Once a couple has decided to seek a divorce, they must fill out a financial affidavit. The financial affidavit is a formal document presented to the court in the beginning stages of a divorce to ascertain the assets owned in a marriage and by each spouse separately. The document is used to assess each spouse’s financial situation in order to make informed decisions about property division, alimony, and other key divorce aspects. It is extremely important that your financial affidavit be accurate and precise. Any errors, whether accidental or otherwise, could result in serious repercussions.
The Importance of Claiming Your Assets
If you are seeking a divorce through litigation, the court will need to be informed of your financial situation before any serious decisions can be made. Major divorce decisions, such as property division, spousal support, and child support will all be dependent upon the finances of each spouse. The financial affidavit will include information about each spouse’s income, properties, debts, expenses, and other assets. Once presented to the court, the document will be signed under oath to verify that all information stated in the document is true. If the document is in any way incorrect, the signer could be penalized.
If you have made an error on your financial affidavit, you can make an amendment to your financial documents. Sometimes mistakes happen, and courts often understand how sorting through your finances can lead to slight errors. Whether you resorted to guesswork or you claimed an incorrect amount, you can ask the court to make such revisions by making an amendment to the financial affidavit.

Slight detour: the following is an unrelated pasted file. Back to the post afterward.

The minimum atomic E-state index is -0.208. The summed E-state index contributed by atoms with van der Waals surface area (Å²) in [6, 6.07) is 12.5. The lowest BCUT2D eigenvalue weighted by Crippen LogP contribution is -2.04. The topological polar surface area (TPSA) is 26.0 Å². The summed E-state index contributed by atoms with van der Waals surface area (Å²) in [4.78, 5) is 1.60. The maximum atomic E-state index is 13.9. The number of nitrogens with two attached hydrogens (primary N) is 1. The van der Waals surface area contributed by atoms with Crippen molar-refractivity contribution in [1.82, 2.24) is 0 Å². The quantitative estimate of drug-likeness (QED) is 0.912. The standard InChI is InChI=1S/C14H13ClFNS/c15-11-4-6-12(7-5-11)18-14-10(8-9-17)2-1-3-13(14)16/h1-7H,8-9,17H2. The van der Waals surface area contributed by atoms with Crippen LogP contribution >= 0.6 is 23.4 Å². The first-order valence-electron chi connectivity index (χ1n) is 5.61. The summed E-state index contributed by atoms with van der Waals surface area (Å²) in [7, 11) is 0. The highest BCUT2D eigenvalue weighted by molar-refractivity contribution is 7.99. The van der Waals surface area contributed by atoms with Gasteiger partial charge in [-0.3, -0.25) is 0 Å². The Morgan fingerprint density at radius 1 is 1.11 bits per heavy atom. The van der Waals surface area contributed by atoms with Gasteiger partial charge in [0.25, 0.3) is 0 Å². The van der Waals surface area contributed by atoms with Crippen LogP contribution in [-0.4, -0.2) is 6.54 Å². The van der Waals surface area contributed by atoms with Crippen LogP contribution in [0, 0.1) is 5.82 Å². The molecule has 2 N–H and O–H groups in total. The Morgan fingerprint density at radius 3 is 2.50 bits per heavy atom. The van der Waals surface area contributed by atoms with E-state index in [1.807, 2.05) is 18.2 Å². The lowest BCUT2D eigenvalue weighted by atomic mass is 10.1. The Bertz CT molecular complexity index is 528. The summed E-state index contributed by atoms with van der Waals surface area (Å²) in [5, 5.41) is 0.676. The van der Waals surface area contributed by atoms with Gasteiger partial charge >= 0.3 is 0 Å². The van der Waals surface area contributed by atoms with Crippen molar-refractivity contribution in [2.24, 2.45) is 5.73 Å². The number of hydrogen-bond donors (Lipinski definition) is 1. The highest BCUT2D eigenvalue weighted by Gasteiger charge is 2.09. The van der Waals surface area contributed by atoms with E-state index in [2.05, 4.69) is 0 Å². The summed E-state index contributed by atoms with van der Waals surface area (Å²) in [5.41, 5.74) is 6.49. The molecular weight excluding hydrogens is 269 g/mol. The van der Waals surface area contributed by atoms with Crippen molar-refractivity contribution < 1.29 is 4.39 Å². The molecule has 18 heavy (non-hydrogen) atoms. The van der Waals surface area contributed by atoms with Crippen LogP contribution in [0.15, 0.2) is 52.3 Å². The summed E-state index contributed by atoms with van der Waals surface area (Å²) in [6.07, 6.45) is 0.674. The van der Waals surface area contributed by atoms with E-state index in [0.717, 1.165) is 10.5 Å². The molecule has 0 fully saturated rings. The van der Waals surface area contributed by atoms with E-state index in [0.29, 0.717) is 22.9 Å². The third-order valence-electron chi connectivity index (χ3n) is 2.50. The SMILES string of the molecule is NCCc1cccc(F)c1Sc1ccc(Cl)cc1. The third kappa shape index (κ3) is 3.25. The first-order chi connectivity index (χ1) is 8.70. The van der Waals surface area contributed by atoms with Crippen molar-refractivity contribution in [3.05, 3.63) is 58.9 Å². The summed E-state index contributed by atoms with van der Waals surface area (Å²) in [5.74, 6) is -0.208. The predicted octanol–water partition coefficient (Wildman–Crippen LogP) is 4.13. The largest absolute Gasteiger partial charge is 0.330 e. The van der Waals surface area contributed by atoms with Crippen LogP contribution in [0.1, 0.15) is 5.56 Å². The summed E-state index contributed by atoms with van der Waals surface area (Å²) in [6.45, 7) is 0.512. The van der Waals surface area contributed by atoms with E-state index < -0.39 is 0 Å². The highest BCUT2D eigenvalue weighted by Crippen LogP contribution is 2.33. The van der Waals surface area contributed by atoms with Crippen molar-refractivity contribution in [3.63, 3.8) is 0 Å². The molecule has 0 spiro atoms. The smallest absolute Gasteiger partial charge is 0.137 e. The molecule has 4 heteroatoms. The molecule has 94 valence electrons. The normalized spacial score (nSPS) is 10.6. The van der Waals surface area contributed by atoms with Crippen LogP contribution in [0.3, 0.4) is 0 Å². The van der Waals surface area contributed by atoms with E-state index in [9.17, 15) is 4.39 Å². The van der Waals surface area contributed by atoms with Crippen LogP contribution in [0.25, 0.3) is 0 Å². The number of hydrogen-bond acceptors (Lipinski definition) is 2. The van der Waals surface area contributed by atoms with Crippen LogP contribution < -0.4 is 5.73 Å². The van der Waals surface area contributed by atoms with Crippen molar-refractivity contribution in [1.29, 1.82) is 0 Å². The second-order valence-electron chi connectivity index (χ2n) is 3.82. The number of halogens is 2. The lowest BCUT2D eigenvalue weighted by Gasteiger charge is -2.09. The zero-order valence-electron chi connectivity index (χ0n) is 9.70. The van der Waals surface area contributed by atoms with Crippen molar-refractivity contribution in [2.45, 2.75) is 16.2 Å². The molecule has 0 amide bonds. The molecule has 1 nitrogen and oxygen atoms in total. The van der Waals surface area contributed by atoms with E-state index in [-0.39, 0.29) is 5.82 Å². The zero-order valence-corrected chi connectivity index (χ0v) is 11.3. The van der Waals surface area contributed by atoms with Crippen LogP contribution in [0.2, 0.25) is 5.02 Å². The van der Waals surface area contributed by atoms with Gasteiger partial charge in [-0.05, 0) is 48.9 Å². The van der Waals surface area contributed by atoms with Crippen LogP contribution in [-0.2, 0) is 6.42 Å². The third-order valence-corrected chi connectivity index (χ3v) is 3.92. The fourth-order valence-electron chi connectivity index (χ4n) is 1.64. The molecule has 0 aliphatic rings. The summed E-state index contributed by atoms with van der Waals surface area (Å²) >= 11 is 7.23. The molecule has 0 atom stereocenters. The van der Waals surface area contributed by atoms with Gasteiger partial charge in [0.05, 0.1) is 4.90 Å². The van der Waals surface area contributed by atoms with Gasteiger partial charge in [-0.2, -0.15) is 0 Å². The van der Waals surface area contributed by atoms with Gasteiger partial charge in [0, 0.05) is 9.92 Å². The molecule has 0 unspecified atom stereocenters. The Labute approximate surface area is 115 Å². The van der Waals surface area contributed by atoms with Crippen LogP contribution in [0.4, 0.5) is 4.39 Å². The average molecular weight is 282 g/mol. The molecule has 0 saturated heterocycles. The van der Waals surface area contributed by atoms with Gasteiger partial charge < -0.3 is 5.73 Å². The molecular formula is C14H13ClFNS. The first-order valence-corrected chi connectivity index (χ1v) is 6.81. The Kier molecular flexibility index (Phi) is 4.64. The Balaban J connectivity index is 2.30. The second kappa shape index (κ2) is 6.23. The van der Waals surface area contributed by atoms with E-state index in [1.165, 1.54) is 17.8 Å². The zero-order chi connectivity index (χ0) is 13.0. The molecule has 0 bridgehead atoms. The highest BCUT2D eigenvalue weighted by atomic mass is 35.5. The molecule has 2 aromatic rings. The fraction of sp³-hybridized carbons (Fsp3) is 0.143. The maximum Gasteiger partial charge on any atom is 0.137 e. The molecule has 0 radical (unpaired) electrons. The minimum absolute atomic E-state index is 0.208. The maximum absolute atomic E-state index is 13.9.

It can be very tempting to omit certain assets or accounts you know your spouse does not know of. Certain assets might have belonged to you since before your marriage, and it can be very tempting to hide those assets from the court in order to protect them. However, making intentional omissions is very dangerous. By lying on a court document, you risk delaying your case, and you might face legal repercussions.
A financial affidavit is a court document and is regarded with equal gravity to that of a court statement. Therefore, lying on a financial document presented to the court is equivalent to lying under oath, and is illegal. When you lie about your finances in your divorce, the consequences are in the hands of the judge overseeing your case. If the judge is lenient, you may only receive a stern reprimand. However, if the omission was more serious and the judge less forgiving, you could be found guilty of perjury. Perjury is a criminal offense and can result in costly fines and potentially time in jail.
More often than not, the judge will choose to punish those who lie on their financial affidavit by awarding more assets to the other spouse. The judge may simply lean more favorably toward your spouse, or they could decide to award your spouse the assets you attempted to hide. In any case, the punishment is up to the judge.
Contact Smith Law Offices, LLC to discuss your case with our experienced divorce attorneys.